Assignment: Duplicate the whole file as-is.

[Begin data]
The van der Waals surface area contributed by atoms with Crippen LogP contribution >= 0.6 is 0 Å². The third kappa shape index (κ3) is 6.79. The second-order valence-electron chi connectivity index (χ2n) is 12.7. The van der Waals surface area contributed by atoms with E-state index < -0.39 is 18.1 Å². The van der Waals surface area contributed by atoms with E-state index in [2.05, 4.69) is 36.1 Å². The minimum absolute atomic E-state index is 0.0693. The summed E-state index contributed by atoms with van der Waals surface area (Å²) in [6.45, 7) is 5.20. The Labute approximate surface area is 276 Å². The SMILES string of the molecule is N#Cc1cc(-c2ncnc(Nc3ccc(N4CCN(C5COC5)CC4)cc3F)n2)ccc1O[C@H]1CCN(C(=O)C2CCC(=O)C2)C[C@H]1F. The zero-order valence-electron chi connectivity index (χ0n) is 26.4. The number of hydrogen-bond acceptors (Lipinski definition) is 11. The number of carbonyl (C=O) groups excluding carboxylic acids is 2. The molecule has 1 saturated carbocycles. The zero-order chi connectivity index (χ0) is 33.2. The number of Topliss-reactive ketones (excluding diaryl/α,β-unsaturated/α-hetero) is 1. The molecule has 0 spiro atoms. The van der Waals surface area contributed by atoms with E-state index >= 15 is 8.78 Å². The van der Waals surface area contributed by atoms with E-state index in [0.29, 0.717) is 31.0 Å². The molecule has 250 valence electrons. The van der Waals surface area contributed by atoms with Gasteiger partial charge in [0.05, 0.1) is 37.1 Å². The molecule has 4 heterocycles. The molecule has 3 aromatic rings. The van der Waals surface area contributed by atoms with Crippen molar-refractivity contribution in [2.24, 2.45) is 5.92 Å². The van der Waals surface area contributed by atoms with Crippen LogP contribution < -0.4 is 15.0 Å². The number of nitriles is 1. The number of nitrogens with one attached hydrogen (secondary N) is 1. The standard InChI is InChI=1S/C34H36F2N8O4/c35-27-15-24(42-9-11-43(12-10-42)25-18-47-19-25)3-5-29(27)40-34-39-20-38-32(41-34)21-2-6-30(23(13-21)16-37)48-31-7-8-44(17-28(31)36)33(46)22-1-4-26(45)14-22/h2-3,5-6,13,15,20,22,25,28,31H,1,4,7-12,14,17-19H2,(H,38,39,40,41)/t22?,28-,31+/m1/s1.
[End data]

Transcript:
The van der Waals surface area contributed by atoms with Crippen LogP contribution >= 0.6 is 0 Å². The third kappa shape index (κ3) is 6.79. The second-order valence-electron chi connectivity index (χ2n) is 12.7. The van der Waals surface area contributed by atoms with E-state index < -0.39 is 18.1 Å². The van der Waals surface area contributed by atoms with E-state index in [2.05, 4.69) is 36.1 Å². The minimum absolute atomic E-state index is 0.0693. The summed E-state index contributed by atoms with van der Waals surface area (Å²) in [6.45, 7) is 5.20. The Labute approximate surface area is 276 Å². The SMILES string of the molecule is N#Cc1cc(-c2ncnc(Nc3ccc(N4CCN(C5COC5)CC4)cc3F)n2)ccc1O[C@H]1CCN(C(=O)C2CCC(=O)C2)C[C@H]1F. The zero-order valence-electron chi connectivity index (χ0n) is 26.4. The number of hydrogen-bond acceptors (Lipinski definition) is 11. The number of carbonyl (C=O) groups excluding carboxylic acids is 2. The molecule has 1 saturated carbocycles. The zero-order chi connectivity index (χ0) is 33.2. The number of Topliss-reactive ketones (excluding diaryl/α,β-unsaturated/α-hetero) is 1. The molecule has 0 spiro atoms. The van der Waals surface area contributed by atoms with E-state index >= 15 is 8.78 Å². The van der Waals surface area contributed by atoms with E-state index in [0.29, 0.717) is 31.0 Å². The molecule has 250 valence electrons. The van der Waals surface area contributed by atoms with Gasteiger partial charge in [0.05, 0.1) is 37.1 Å². The molecule has 4 heterocycles. The molecule has 3 aromatic rings. The van der Waals surface area contributed by atoms with Crippen molar-refractivity contribution in [2.24, 2.45) is 5.92 Å². The van der Waals surface area contributed by atoms with Crippen LogP contribution < -0.4 is 15.0 Å². The number of nitriles is 1. The number of nitrogens with one attached hydrogen (secondary N) is 1. The standard InChI is InChI=1S/C34H36F2N8O4/c35-27-15-24(42-9-11-43(12-10-42)25-18-47-19-25)3-5-29(27)40-34-39-20-38-32(41-34)21-2-6-30(23(13-21)16-37)48-31-7-8-44(17-28(31)36)33(46)22-1-4-26(45)14-22/h2-3,5-6,13,15,20,22,25,28,31H,1,4,7-12,14,17-19H2,(H,38,39,40,41)/t22?,28-,31+/m1/s1.